The user interface displays objects in rows and columns. Emphasis is based on slight magnification of the selected object. After using it for a few days and comparing it to the Apple TV connected to the big TV in the living room I decided it’s  serviceable but still a bit rough around the edges.

Our Apple TV  follows a rigid rectangular layout of selectable objects that can be rapidly scrolled then selected at which point options appear. Amazon has elected to make options available visually and uses highlighting and selected magnification to enable the user to self-locate and navigate. My sense is — and I’m no user interface expert —  that there is often much more info and variety on the screen then use the user actually needs at any given point in time. The result is a somewhat cluttered user interface that’s confusing on smaller screens or when seen from across the room.

The Apps

You have to download and install apps to get them to work. Netflix is one example. The process is simple but it’s another set of codes to enter via your computer or tablet; that seems inevitable these days.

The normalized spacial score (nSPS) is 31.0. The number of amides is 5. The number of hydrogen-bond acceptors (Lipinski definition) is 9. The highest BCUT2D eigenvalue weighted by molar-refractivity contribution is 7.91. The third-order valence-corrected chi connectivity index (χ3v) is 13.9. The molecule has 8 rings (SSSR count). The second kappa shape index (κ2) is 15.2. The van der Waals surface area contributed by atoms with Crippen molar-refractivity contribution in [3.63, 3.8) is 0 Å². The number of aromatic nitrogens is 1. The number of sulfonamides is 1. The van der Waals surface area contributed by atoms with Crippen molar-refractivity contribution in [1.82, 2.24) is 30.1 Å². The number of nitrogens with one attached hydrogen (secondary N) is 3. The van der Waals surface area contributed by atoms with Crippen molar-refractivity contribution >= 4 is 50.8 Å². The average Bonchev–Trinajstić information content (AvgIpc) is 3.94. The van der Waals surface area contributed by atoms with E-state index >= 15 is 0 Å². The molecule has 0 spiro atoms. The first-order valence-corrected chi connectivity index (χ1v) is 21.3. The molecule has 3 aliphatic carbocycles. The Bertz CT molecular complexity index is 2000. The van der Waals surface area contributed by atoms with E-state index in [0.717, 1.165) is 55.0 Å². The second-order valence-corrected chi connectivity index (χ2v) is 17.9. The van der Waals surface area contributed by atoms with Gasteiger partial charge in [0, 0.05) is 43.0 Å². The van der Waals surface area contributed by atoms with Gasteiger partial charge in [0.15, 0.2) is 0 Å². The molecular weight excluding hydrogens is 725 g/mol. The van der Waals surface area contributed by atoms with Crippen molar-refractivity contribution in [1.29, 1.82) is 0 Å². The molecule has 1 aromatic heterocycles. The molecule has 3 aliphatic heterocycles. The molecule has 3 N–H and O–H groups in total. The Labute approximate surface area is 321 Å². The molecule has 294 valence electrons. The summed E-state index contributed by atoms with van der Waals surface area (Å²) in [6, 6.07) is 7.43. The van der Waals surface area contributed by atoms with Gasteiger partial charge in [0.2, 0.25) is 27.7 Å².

Will the app ecosystem extend l beyond the usual suspects? Amazon’s app market has always been smaller than Apple’s and Google’s but your reaction will really be based on what you are looking for. There is an initial set of game apps but I’m not a gamer so that’s not really relevant to me as I expect to be using the Fire Stick for movies, music, and YouTube.

Music

Music wise I don’t buy many files or CDs anymore. iTunes radio is often on when I am working on one of my Windows machines plus I’ve already uploaded several thousand CD tracks to iCloud/iMatch. A few of the CDs I bought from Amazon over the years did show up automatically on the Fire Stick music playlist but my real interest is Prime Music from Amazon. This provides access to a changing population of selected tracks and albums organized by genre (for example, “electronic music to code by”).

Music Playlist Management